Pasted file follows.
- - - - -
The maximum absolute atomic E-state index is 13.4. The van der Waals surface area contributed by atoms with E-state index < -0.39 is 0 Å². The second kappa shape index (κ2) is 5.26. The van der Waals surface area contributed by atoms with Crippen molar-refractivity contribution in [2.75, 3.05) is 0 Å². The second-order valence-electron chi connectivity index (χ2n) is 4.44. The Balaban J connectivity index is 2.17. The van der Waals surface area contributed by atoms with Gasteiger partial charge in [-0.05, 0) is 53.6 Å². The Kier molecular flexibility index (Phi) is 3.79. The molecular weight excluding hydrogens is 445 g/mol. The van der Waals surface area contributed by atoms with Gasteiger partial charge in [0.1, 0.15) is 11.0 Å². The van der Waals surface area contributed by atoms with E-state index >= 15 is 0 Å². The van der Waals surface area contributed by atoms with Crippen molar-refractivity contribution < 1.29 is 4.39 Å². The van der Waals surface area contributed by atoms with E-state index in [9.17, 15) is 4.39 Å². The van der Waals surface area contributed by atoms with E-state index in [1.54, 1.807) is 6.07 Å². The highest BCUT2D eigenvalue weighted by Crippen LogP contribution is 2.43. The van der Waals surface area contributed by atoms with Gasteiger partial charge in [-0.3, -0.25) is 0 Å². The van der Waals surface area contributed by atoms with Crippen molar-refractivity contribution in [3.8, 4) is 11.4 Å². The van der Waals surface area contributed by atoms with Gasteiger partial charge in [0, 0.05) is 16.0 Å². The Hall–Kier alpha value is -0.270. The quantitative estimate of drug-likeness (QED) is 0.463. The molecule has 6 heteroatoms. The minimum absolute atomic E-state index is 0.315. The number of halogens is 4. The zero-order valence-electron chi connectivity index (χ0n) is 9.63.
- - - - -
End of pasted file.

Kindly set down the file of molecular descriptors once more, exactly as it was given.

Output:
The maximum absolute atomic E-state index is 13.4. The van der Waals surface area contributed by atoms with E-state index < -0.39 is 0 Å². The second kappa shape index (κ2) is 5.26. The van der Waals surface area contributed by atoms with Crippen molar-refractivity contribution in [2.75, 3.05) is 0 Å². The second-order valence-electron chi connectivity index (χ2n) is 4.44. The Balaban J connectivity index is 2.17. The van der Waals surface area contributed by atoms with Gasteiger partial charge in [-0.05, 0) is 53.6 Å². The Kier molecular flexibility index (Phi) is 3.79. The molecular weight excluding hydrogens is 445 g/mol. The van der Waals surface area contributed by atoms with Gasteiger partial charge in [0.1, 0.15) is 11.0 Å². The van der Waals surface area contributed by atoms with E-state index >= 15 is 0 Å². The van der Waals surface area contributed by atoms with Crippen molar-refractivity contribution < 1.29 is 4.39 Å². The van der Waals surface area contributed by atoms with E-state index in [9.17, 15) is 4.39 Å². The van der Waals surface area contributed by atoms with E-state index in [1.54, 1.807) is 6.07 Å². The highest BCUT2D eigenvalue weighted by Crippen LogP contribution is 2.43. The van der Waals surface area contributed by atoms with Gasteiger partial charge in [-0.3, -0.25) is 0 Å². The van der Waals surface area contributed by atoms with Crippen molar-refractivity contribution in [3.8, 4) is 11.4 Å². The van der Waals surface area contributed by atoms with Gasteiger partial charge in [0, 0.05) is 16.0 Å². The Hall–Kier alpha value is -0.270. The quantitative estimate of drug-likeness (QED) is 0.463. The molecule has 6 heteroatoms. The minimum absolute atomic E-state index is 0.315. The number of halogens is 4. The zero-order valence-electron chi connectivity index (χ0n) is 9.63.